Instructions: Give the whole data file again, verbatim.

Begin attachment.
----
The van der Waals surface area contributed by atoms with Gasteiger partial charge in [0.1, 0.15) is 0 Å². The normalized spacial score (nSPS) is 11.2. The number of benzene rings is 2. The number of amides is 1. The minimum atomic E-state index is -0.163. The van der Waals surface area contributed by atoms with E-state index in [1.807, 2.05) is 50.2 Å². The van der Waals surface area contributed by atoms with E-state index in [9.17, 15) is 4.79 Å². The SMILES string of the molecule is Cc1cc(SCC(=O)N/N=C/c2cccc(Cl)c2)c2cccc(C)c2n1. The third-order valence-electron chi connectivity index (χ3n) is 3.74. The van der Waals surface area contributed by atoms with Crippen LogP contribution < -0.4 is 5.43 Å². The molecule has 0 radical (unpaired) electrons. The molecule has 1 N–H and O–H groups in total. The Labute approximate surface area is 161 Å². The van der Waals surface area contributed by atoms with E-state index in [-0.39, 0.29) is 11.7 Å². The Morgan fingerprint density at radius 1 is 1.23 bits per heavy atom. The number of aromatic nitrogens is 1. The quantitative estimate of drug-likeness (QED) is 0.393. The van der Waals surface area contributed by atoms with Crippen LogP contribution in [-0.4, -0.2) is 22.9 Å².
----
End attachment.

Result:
The van der Waals surface area contributed by atoms with Gasteiger partial charge in [0.1, 0.15) is 0 Å². The normalized spacial score (nSPS) is 11.2. The number of benzene rings is 2. The number of amides is 1. The minimum atomic E-state index is -0.163. The van der Waals surface area contributed by atoms with E-state index in [1.807, 2.05) is 50.2 Å². The van der Waals surface area contributed by atoms with E-state index in [9.17, 15) is 4.79 Å². The SMILES string of the molecule is Cc1cc(SCC(=O)N/N=C/c2cccc(Cl)c2)c2cccc(C)c2n1. The third-order valence-electron chi connectivity index (χ3n) is 3.74. The van der Waals surface area contributed by atoms with Crippen LogP contribution < -0.4 is 5.43 Å². The molecule has 0 radical (unpaired) electrons. The molecule has 1 N–H and O–H groups in total. The Labute approximate surface area is 161 Å². The van der Waals surface area contributed by atoms with E-state index in [-0.39, 0.29) is 11.7 Å². The Morgan fingerprint density at radius 1 is 1.23 bits per heavy atom. The number of aromatic nitrogens is 1. The quantitative estimate of drug-likeness (QED) is 0.393. The van der Waals surface area contributed by atoms with Crippen LogP contribution in [-0.4, -0.2) is 22.9 Å².